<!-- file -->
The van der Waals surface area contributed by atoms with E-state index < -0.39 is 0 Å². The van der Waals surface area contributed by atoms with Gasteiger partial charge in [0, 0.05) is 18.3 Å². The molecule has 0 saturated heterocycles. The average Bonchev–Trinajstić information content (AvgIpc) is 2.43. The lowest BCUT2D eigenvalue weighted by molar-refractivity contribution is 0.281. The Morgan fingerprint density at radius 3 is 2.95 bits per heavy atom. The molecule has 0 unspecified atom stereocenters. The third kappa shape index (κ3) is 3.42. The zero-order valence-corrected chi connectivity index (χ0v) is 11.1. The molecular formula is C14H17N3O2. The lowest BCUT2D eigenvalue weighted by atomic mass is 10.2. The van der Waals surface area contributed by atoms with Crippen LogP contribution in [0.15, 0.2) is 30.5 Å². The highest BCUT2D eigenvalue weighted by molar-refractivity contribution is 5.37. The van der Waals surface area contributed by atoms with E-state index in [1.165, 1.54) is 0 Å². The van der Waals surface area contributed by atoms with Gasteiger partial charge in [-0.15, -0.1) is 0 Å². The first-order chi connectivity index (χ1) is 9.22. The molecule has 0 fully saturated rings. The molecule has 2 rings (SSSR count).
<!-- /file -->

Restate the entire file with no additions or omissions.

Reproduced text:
The van der Waals surface area contributed by atoms with E-state index < -0.39 is 0 Å². The van der Waals surface area contributed by atoms with Gasteiger partial charge in [0, 0.05) is 18.3 Å². The molecule has 0 saturated heterocycles. The average Bonchev–Trinajstić information content (AvgIpc) is 2.43. The lowest BCUT2D eigenvalue weighted by molar-refractivity contribution is 0.281. The Morgan fingerprint density at radius 3 is 2.95 bits per heavy atom. The molecule has 0 unspecified atom stereocenters. The third kappa shape index (κ3) is 3.42. The zero-order valence-corrected chi connectivity index (χ0v) is 11.1. The molecular formula is C14H17N3O2. The lowest BCUT2D eigenvalue weighted by atomic mass is 10.2. The van der Waals surface area contributed by atoms with Crippen LogP contribution in [0.15, 0.2) is 30.5 Å². The highest BCUT2D eigenvalue weighted by molar-refractivity contribution is 5.37. The van der Waals surface area contributed by atoms with E-state index in [1.165, 1.54) is 0 Å². The van der Waals surface area contributed by atoms with Gasteiger partial charge in [-0.15, -0.1) is 0 Å². The first-order chi connectivity index (χ1) is 9.22. The molecule has 0 fully saturated rings. The molecule has 2 rings (SSSR count).